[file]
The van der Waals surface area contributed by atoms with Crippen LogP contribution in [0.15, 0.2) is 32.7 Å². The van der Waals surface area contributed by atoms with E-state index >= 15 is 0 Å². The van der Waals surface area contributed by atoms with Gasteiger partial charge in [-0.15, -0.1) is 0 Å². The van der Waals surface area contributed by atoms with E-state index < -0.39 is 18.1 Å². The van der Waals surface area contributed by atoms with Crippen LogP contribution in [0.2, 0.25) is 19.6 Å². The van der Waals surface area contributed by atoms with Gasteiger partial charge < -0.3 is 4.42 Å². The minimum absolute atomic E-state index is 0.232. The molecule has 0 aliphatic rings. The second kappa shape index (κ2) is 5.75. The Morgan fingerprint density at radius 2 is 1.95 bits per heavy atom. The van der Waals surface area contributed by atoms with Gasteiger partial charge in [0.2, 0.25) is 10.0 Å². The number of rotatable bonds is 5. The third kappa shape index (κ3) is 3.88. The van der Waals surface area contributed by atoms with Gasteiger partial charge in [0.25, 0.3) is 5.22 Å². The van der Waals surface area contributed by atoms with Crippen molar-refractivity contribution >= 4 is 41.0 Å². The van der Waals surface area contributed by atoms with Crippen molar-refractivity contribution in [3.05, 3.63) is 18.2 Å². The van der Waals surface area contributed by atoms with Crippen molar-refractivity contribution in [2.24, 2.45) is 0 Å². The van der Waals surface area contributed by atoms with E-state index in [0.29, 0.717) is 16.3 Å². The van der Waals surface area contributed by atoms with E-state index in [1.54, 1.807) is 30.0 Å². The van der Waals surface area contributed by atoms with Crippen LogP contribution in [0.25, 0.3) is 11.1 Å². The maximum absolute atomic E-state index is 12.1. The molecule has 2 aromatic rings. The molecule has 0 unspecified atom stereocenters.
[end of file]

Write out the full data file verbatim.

The van der Waals surface area contributed by atoms with Crippen LogP contribution in [0.15, 0.2) is 32.7 Å². The van der Waals surface area contributed by atoms with E-state index >= 15 is 0 Å². The van der Waals surface area contributed by atoms with Gasteiger partial charge in [-0.15, -0.1) is 0 Å². The van der Waals surface area contributed by atoms with E-state index < -0.39 is 18.1 Å². The van der Waals surface area contributed by atoms with Crippen LogP contribution in [0.2, 0.25) is 19.6 Å². The van der Waals surface area contributed by atoms with Gasteiger partial charge < -0.3 is 4.42 Å². The minimum absolute atomic E-state index is 0.232. The molecule has 0 aliphatic rings. The second kappa shape index (κ2) is 5.75. The Morgan fingerprint density at radius 2 is 1.95 bits per heavy atom. The van der Waals surface area contributed by atoms with Gasteiger partial charge in [0.2, 0.25) is 10.0 Å². The number of rotatable bonds is 5. The third kappa shape index (κ3) is 3.88. The van der Waals surface area contributed by atoms with Gasteiger partial charge in [0.25, 0.3) is 5.22 Å². The van der Waals surface area contributed by atoms with Crippen molar-refractivity contribution >= 4 is 41.0 Å². The van der Waals surface area contributed by atoms with Crippen molar-refractivity contribution in [3.05, 3.63) is 18.2 Å². The van der Waals surface area contributed by atoms with Crippen molar-refractivity contribution in [2.24, 2.45) is 0 Å². The van der Waals surface area contributed by atoms with E-state index in [0.29, 0.717) is 16.3 Å². The van der Waals surface area contributed by atoms with E-state index in [1.54, 1.807) is 30.0 Å². The van der Waals surface area contributed by atoms with Crippen LogP contribution in [0.25, 0.3) is 11.1 Å². The maximum absolute atomic E-state index is 12.1. The molecule has 2 aromatic rings. The molecule has 0 unspecified atom stereocenters.